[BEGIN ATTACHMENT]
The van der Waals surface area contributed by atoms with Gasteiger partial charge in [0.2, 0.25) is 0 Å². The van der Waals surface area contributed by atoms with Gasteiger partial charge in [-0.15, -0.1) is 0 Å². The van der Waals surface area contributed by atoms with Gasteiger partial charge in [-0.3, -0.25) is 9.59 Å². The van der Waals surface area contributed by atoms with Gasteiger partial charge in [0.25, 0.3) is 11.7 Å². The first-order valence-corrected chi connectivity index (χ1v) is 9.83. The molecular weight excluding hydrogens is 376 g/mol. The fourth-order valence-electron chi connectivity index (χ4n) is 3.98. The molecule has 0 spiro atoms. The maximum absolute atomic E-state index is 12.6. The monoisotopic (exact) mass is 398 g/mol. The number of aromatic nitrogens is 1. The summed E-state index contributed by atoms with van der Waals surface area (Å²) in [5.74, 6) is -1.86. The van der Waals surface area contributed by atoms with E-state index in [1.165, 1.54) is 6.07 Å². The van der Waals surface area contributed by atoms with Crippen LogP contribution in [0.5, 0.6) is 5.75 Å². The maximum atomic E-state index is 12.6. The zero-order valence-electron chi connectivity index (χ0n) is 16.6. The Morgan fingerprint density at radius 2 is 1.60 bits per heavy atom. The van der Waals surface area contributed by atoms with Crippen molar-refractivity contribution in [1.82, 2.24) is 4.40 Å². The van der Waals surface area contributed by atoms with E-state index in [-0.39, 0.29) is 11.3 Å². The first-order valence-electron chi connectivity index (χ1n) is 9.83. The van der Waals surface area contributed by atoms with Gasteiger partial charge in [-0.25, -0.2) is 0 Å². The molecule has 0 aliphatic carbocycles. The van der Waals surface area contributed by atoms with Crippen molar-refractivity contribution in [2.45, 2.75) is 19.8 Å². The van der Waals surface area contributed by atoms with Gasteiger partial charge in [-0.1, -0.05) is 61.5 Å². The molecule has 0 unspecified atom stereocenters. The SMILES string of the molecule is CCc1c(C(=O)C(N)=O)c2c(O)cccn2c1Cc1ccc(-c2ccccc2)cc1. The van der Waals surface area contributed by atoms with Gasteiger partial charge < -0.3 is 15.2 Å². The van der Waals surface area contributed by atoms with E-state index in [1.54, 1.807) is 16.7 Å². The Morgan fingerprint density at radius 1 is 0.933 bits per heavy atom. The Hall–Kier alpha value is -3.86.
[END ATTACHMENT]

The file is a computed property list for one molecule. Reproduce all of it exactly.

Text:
The van der Waals surface area contributed by atoms with Gasteiger partial charge in [0.2, 0.25) is 0 Å². The van der Waals surface area contributed by atoms with Gasteiger partial charge in [-0.15, -0.1) is 0 Å². The van der Waals surface area contributed by atoms with Gasteiger partial charge in [-0.3, -0.25) is 9.59 Å². The van der Waals surface area contributed by atoms with Gasteiger partial charge in [0.25, 0.3) is 11.7 Å². The first-order valence-corrected chi connectivity index (χ1v) is 9.83. The molecular weight excluding hydrogens is 376 g/mol. The fourth-order valence-electron chi connectivity index (χ4n) is 3.98. The molecule has 0 spiro atoms. The maximum absolute atomic E-state index is 12.6. The monoisotopic (exact) mass is 398 g/mol. The number of aromatic nitrogens is 1. The summed E-state index contributed by atoms with van der Waals surface area (Å²) in [5.74, 6) is -1.86. The van der Waals surface area contributed by atoms with E-state index in [1.165, 1.54) is 6.07 Å². The van der Waals surface area contributed by atoms with Crippen LogP contribution in [0.5, 0.6) is 5.75 Å². The maximum atomic E-state index is 12.6. The zero-order valence-electron chi connectivity index (χ0n) is 16.6. The Morgan fingerprint density at radius 2 is 1.60 bits per heavy atom. The van der Waals surface area contributed by atoms with Crippen molar-refractivity contribution in [1.82, 2.24) is 4.40 Å². The van der Waals surface area contributed by atoms with E-state index in [-0.39, 0.29) is 11.3 Å². The first-order valence-electron chi connectivity index (χ1n) is 9.83. The van der Waals surface area contributed by atoms with Gasteiger partial charge in [-0.25, -0.2) is 0 Å². The molecule has 0 aliphatic carbocycles. The van der Waals surface area contributed by atoms with Crippen molar-refractivity contribution in [2.45, 2.75) is 19.8 Å². The van der Waals surface area contributed by atoms with Gasteiger partial charge in [-0.1, -0.05) is 61.5 Å². The molecule has 0 unspecified atom stereocenters. The SMILES string of the molecule is CCc1c(C(=O)C(N)=O)c2c(O)cccn2c1Cc1ccc(-c2ccccc2)cc1. The van der Waals surface area contributed by atoms with Gasteiger partial charge < -0.3 is 15.2 Å². The van der Waals surface area contributed by atoms with E-state index in [1.54, 1.807) is 16.7 Å². The Morgan fingerprint density at radius 1 is 0.933 bits per heavy atom. The Hall–Kier alpha value is -3.86.